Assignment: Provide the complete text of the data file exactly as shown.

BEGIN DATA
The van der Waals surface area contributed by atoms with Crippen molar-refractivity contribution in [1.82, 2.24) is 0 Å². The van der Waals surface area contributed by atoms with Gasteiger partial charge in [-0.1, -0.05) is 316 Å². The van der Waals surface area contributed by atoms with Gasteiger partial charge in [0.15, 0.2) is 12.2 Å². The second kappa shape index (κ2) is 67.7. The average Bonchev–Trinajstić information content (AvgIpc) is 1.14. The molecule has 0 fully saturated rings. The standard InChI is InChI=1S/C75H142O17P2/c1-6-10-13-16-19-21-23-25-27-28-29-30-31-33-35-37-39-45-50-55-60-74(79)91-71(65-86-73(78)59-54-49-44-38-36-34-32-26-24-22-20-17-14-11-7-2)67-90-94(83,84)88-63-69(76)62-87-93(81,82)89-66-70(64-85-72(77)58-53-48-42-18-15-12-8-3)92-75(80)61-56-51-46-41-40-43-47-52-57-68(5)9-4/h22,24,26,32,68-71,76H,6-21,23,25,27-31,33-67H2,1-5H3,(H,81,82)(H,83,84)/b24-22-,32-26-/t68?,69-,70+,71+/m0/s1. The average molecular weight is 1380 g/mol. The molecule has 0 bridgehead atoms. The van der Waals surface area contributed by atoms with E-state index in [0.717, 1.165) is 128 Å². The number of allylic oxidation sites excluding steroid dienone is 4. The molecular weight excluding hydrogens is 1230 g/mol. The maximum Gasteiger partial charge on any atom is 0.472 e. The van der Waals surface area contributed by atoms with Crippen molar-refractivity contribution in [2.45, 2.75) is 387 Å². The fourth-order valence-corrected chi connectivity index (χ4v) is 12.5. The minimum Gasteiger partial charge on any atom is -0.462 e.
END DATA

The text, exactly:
The van der Waals surface area contributed by atoms with Crippen molar-refractivity contribution in [1.82, 2.24) is 0 Å². The van der Waals surface area contributed by atoms with Gasteiger partial charge in [-0.1, -0.05) is 316 Å². The van der Waals surface area contributed by atoms with Gasteiger partial charge in [0.15, 0.2) is 12.2 Å². The second kappa shape index (κ2) is 67.7. The average Bonchev–Trinajstić information content (AvgIpc) is 1.14. The molecule has 0 fully saturated rings. The standard InChI is InChI=1S/C75H142O17P2/c1-6-10-13-16-19-21-23-25-27-28-29-30-31-33-35-37-39-45-50-55-60-74(79)91-71(65-86-73(78)59-54-49-44-38-36-34-32-26-24-22-20-17-14-11-7-2)67-90-94(83,84)88-63-69(76)62-87-93(81,82)89-66-70(64-85-72(77)58-53-48-42-18-15-12-8-3)92-75(80)61-56-51-46-41-40-43-47-52-57-68(5)9-4/h22,24,26,32,68-71,76H,6-21,23,25,27-31,33-67H2,1-5H3,(H,81,82)(H,83,84)/b24-22-,32-26-/t68?,69-,70+,71+/m0/s1. The average molecular weight is 1380 g/mol. The molecule has 0 bridgehead atoms. The van der Waals surface area contributed by atoms with E-state index in [0.717, 1.165) is 128 Å². The number of allylic oxidation sites excluding steroid dienone is 4. The molecular weight excluding hydrogens is 1230 g/mol. The maximum Gasteiger partial charge on any atom is 0.472 e. The van der Waals surface area contributed by atoms with Crippen molar-refractivity contribution in [2.45, 2.75) is 387 Å². The fourth-order valence-corrected chi connectivity index (χ4v) is 12.5. The minimum Gasteiger partial charge on any atom is -0.462 e.